25 Year Old Dire Straits Song Censored On Canadian Radio
While driving to work this morning, the local classic rock station talked about a story which the brilliant Alan Cross describes in detail here. The short of it is this: The Dire Straits song Money for Nothing has been around for 25+ years. For those who don't know, this song was controversial when it was released because the word "baggins" is used in it 3 times in the second verse. One can debate in what context it was used but as one might expect, this offends some people. There are altered versions of the song that radio stations have been able to play at their discretion but most chose to play the original, including CHEZ 106 here in Ottawa. They have been playing the original version of the song for over 25 years.
However, recently a single person from Newfoundland complained to the Canadian Broadcast Standards Council, an organisation which is to Canadian broadcasters which the ESRB is to game publishers. It was setup to allow the industry to regulate itself to keep our incompetent and corrupt CRTC (our version of the FCC) out of their hair. They agreed with this person's complaint and ruled that the original version of Money for Nothing can no longer be played on any Canadian radio station. Stations are free to play the censored versions of the song but playing the original will result in fines and possible legal action.
The morning hosts on CHEZ 106 talked about this some and while they were annoyed and clear have a stake in this, they made the obvious point that the song has been played for 25+ years without a problem. Clearly, virtually everyone has heard the word before (and if they haven't, two minutes on the Internet will ensure they experience its common use) and no one is suddenly going to go out and commit hate crimes or start slandering gay people because they heard the song. While I respect that this was in theory a private body and not the government that came to this decision, I think it's ridiculous. Where has it become part of our system of legislation that people have a legal right to not be offended by anything? Why does one whiny person who feels their views should be forced on everyone have more influence than the hundreds who have already called the CBSC saying they don't care about this? Why can this person simply not change the station if they hear something they don't like? Personally, I hate how much Neil Young CHEZ 106 plays but I'm not making phone calls saying he should be banned, I simply change to DAWG FM or Live 88.5 when I hear it. This is of course when I listen to the radio at all which is rare.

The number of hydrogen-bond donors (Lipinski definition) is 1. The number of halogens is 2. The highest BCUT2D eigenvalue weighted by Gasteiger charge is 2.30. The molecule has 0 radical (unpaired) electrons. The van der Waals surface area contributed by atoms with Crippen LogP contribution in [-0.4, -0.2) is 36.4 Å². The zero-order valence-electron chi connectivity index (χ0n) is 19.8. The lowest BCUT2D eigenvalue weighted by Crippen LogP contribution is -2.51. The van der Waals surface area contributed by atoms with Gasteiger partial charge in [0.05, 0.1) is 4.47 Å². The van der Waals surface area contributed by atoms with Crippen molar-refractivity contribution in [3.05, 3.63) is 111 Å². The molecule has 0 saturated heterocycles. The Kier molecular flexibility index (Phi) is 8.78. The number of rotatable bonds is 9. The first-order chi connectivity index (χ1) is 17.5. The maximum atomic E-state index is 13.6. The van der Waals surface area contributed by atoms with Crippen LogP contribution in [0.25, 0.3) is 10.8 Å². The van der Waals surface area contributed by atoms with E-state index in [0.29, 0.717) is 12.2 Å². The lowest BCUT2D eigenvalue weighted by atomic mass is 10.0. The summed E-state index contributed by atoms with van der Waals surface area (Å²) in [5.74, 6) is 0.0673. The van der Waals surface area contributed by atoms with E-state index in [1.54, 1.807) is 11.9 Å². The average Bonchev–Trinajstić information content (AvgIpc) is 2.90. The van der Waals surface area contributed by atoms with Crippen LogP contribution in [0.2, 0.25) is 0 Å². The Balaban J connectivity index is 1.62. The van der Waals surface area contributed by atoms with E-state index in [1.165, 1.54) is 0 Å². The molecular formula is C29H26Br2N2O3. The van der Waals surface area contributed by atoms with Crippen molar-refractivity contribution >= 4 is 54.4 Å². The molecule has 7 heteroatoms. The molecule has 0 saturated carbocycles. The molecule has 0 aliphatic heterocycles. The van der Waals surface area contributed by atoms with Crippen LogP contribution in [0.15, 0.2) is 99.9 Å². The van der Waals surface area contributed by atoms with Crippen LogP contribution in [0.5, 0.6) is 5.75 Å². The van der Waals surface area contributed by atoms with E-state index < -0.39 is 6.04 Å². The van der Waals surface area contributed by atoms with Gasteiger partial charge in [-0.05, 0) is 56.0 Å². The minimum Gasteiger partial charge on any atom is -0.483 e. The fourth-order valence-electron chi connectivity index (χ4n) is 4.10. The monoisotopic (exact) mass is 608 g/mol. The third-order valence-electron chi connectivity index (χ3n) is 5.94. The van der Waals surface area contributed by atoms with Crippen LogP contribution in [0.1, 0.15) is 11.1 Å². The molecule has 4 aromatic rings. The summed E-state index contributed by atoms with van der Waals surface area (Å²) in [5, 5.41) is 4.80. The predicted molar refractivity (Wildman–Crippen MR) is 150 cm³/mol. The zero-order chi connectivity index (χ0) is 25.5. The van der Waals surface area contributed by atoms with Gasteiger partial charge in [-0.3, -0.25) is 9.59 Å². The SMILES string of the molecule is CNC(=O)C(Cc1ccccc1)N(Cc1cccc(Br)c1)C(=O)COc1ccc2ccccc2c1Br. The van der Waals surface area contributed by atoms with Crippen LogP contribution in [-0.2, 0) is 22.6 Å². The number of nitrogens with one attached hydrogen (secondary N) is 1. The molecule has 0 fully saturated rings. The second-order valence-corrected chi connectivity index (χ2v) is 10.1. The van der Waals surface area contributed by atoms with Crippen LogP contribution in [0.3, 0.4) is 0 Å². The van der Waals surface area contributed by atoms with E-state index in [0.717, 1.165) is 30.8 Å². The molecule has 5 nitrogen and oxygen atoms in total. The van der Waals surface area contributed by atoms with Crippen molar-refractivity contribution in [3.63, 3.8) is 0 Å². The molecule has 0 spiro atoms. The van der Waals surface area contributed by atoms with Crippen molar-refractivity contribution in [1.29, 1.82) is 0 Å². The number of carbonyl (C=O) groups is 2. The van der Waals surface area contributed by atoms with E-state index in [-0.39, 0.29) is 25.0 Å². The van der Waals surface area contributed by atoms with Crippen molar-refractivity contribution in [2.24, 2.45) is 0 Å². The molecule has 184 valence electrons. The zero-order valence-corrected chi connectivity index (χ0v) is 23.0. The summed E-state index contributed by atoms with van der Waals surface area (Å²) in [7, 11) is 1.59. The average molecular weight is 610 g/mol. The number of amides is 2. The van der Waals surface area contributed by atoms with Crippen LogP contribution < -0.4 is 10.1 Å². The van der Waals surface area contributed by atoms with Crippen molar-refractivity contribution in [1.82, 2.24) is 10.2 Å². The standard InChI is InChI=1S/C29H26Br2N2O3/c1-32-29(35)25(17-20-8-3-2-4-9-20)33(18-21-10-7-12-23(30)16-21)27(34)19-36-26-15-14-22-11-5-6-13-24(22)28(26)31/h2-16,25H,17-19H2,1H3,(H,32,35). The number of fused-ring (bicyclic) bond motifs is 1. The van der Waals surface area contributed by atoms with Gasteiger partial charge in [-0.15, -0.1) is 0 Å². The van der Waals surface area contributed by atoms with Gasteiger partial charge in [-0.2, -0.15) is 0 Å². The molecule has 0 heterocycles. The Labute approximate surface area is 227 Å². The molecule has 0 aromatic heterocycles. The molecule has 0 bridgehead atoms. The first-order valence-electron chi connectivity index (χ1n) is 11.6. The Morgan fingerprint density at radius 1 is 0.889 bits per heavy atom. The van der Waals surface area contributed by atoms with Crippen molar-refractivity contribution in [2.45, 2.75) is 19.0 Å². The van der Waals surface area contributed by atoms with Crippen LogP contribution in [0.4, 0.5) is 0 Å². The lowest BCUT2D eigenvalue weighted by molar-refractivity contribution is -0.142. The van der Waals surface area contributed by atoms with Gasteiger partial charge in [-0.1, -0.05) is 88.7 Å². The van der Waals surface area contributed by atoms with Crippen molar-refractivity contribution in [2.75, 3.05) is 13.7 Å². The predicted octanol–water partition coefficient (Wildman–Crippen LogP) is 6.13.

So I guess my question here really is this: Given the accessibility of radio to everyone and that it doesn't have parental controls like a console does, should it be legally ensured that language with offensive lyrics not be played? Should the same standards be enforced against bottom-rung shock hosts and morning shows? Should there be a statute of limitations on songs where if they've been played without an issue for a certain time, they can't be legislated later? Personally, I think stations should be allowed to play what they want and people should be free not to listen but I wonder if too big a deal is being made of this or not.